The publication of folio-size sheets of American popular music dates to the late 18th century, but the practice didn't pick up steam until the 1830s, '40s, and '50s. That's when upright pianos first began to find their way into the parlors and salons of U.S. homes. Artists who produced sheet music covers early in their careers before going on to acclaim for their oil paintings include Fitz Henry Lane, Winslow Homer, and James Abbott McNeill Whistler.
The Civil War was a productive period for popular music compositions and also for beautifully lithographed title pages, most of them published in the North. There are also many Confederate music publications to collect—the war-based and illustrated pieces are generally of most interest. Though paper quality in the South was generally poor, all Southern sheet music is hard to find and desirable.
But the truly widespread popularity of sheet music in the United States in the late-19th and early-20th centuries coincided with the proliferation of domestically produced pianos...
The hub of sheet-music publishing was in New York City on West 28th Street between 5th Avenue and Broadway, a stretch that became known as Tin Pan Alley. For a while, the publishers grouped there were essentially printing money—one 1892 hit, “After the Ball” sold two-million copies in its first year alone. “Sidewalks of New York” was published in 1894, “The Band Played on” in 1895, and “Hello! Ma Baby” in 1899.
Vintage sheet music is fascinating to collectors not only for its range of subjects, but for its entertaining cover graphics, featuring everything from pastoral landscapes to city street scenes. As such, they are snapshots, albeit romanticized ones, of life at the turn of the 20th century.
Other people collect sheet music less for the imagery on their covers as the songwriters associated with a particular tune. Scott Joplin compositions such as “Maple Leaf Rag” are popular, as are those by George M. Cohan (“Give My Regards To Broadway”), Irving Berlin (“Alexander’s Ragtime Band”), and George Gershwin (“Swanee”).
Then, just as the piano had created a demand for sheet music, two inventions, followed by the Depression, brought the glory years of the medium to an end. The first was the introduction of the phonograph, especially the Victrola, which was all the rage in the early 1920s. By the end of that decade, though, radios meant people could get their entertainment without lifting a finger, let alone having to gather around the family piano to sing along to sheet music.
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Casino bosses transform Sin City into Club CityMiamiHerald.com, May 24th
Waves of electronic dance music grow louder with each downward step toward a pulsating, football field-sized club where lasers cut the air above thousands of dancers. The revelers take their cues from the famous DJs onstage who are known to surf the...Read more
Retro Roundup's New York City notesThe Suburban Newspaper, May 24th
Colony Records, which had been around for some 70 years, not only sold (hugely) overpriced CDs and records, but lots of vintage sheet music as well. Retro Roundup's last New York hope for great music selection has been J & R Music World, which has had...Read more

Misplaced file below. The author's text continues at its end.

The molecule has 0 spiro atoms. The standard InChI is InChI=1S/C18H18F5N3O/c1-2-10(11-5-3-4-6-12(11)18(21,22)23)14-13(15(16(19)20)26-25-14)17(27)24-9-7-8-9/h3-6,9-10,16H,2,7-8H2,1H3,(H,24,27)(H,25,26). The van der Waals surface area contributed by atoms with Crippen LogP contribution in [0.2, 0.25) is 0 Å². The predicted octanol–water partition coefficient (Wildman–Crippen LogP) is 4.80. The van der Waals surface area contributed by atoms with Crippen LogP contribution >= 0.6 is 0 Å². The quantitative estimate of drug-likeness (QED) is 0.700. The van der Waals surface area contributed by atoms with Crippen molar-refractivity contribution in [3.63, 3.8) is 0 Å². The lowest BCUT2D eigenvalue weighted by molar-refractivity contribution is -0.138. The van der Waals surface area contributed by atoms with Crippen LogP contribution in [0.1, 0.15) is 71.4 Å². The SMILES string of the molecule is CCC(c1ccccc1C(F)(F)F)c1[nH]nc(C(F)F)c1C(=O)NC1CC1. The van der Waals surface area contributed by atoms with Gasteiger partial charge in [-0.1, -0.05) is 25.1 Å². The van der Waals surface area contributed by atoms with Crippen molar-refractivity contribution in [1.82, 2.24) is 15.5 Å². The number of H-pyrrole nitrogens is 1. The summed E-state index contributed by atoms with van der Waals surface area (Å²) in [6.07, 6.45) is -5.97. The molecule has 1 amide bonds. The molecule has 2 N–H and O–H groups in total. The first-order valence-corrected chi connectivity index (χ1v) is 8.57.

MYSTERY SHOPPER: ReadingmiPRO, May 24th
Just a few minutes walk from Reading's central train station, Hickies is two floors of well-displayed gear ranging from violins, brass and woodwind to guitars, ukuleles and keyboards, as well as a wide range of DVDs and sheet music. After a few minutes...Read more
Singing Songs in the Key of LALA Magazine (blog), May 23rd
Sifting through the Central Library's 50,000-item sheet music collection, Kun and his students culled hundreds of songs from the 1840s through the 1950s that had a local connection. Among them is 1913's “I Love You, California,” written by lyricist...Read more
Pop-Up Magazine's "The Song Reader Issue" Celebrates Music Written ...KQED, May 22nd
Monday night's "Song Reader Issue" was inspired by Beck's Song Reader, a collection of sheet music written by Beck and published by McSweeneys. The print edition of Song Reader is a beautiful assemblage of neo-vintage sheet music for songs written by...Read more
Fine Line holds reception for opening exhibitGreen Bay Press Gazette, May 22nd
Her latest “Songbird” series shows a mixed-media side of Goggio's technique, using vintage sheet music to literally “compose” the birds. A number of her Songbird works are in cast resin, too. Wheeler's oil paintings reflect the scenes and people in her...Read more
Calendar Of EventsBurnaby Now, May 22nd
Donations are welcome, and will go towards buying sheet music for 40 people. SATURDAY, MAY 25 Festival features a colorful parade, a vintage car show, and a street festival featuring food, music, and fun for all ages. Event runs from 9 a.m. to 4 p...Read more
Yard sale treasures in ClearmontMaryville Daily Forum, May 20th
There was also a sampling of vintage music paraphernalia, such as a bound collection of sheet music from 1948 featuring early hits by legendary country and western singer Ernest Tubb. Faye Smith said the couple's collecting days have largely come to an...Read more